“You’re my favorite reason to lose sleep.” – Unknown
Thursday, November 20th
I have friends who have a family much like my own. Two parents, an older daughter, and a younger son. Today their daughter turned 10, and I was surprised by how much I saw the father fawn and gush over her birthday.
He told me that he’d woken up the night before (just after midnight when she was born) and played through her birth in his mind. He’d sent an email out announcing her birthday, brought pies to a big dinner to share with everyone, and told everyone on the sidewalk that it was her special day.
Why wouldn’t I expect that he would froth over with excitement over her birthday? Simply because I assume he just doesn’t have the energy to. Most of the time this particular man is explaining why his family is running on empty. He has an active six-year-old son, an adventurous wife with a lucrative career, and a daughter with Down’s Syndrome and ADHD.
This family is very open and frank about their challenges, more so than I am comfortable sharing and their lives are filled with a certain degree of chaos because of school-doctor-specialist appointments to enhance their daughter’s life while also trying to create a healthy space for their son to grow up in too. As I write about this topic one week late on Thanksgiving Day – November 27th – stuffing pumpkin pie in my mouth in between lines written, I think about how quiet and empty my house feels with the kids staying overnight at their grandparents’ house. All the little things that the kids do to annoy me throughout the day are the things I’m missing right now in their absence. The way my kids cry as we carry them inside to the house from the car after a long day of visiting with family. The way I can’t even get my son out of his jeans and into pajamas when he’s that tired. My daughter’s breath when she hasn’t brushed the night before. The love for your child trumps all those little things, especially when you have the objectivity and space from them to see it.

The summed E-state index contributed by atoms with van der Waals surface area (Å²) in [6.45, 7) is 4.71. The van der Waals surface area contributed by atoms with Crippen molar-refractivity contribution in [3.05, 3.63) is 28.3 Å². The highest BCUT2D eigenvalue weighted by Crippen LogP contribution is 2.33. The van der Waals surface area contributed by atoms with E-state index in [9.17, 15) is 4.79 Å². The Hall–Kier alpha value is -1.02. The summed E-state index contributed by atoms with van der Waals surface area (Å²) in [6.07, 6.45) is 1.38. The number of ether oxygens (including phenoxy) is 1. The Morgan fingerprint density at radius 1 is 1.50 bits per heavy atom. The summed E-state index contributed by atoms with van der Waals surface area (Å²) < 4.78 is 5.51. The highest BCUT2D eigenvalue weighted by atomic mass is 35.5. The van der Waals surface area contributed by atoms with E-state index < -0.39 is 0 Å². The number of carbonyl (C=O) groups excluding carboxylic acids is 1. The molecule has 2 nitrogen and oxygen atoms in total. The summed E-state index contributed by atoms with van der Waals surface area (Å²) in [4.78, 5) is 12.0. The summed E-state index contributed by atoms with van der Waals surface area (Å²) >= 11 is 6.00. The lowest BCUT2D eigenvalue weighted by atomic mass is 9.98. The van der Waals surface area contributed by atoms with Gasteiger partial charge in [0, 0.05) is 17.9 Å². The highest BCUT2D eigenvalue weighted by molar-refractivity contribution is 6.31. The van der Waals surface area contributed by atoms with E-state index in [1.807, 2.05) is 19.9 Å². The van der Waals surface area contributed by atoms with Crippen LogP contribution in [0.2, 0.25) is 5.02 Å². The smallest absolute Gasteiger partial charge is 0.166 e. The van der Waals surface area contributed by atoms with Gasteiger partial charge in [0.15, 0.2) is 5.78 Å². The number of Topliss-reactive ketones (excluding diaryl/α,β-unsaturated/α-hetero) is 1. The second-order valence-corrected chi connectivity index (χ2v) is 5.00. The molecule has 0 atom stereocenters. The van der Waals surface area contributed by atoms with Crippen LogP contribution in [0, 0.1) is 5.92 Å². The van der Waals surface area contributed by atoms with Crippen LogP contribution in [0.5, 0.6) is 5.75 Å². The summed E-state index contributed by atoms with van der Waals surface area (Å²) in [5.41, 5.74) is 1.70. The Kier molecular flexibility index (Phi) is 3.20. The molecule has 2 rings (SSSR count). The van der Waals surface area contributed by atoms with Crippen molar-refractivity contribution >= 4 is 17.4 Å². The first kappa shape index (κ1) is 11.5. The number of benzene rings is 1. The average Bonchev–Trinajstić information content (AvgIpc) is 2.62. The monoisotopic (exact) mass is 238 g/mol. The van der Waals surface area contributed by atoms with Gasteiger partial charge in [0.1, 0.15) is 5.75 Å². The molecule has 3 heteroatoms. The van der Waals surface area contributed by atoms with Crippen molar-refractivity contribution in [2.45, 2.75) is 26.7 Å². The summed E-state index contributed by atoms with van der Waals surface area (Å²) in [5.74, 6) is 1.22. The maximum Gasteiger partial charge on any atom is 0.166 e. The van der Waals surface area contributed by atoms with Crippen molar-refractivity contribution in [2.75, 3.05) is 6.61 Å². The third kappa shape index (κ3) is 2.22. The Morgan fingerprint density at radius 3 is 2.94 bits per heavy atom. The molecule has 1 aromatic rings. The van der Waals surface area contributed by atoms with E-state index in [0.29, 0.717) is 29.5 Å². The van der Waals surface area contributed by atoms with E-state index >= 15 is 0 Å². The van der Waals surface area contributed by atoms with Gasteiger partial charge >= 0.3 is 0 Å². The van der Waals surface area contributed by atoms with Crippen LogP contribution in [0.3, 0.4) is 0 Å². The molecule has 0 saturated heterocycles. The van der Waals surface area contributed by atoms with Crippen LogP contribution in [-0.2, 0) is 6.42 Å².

Can you rise above it all to see what really matters?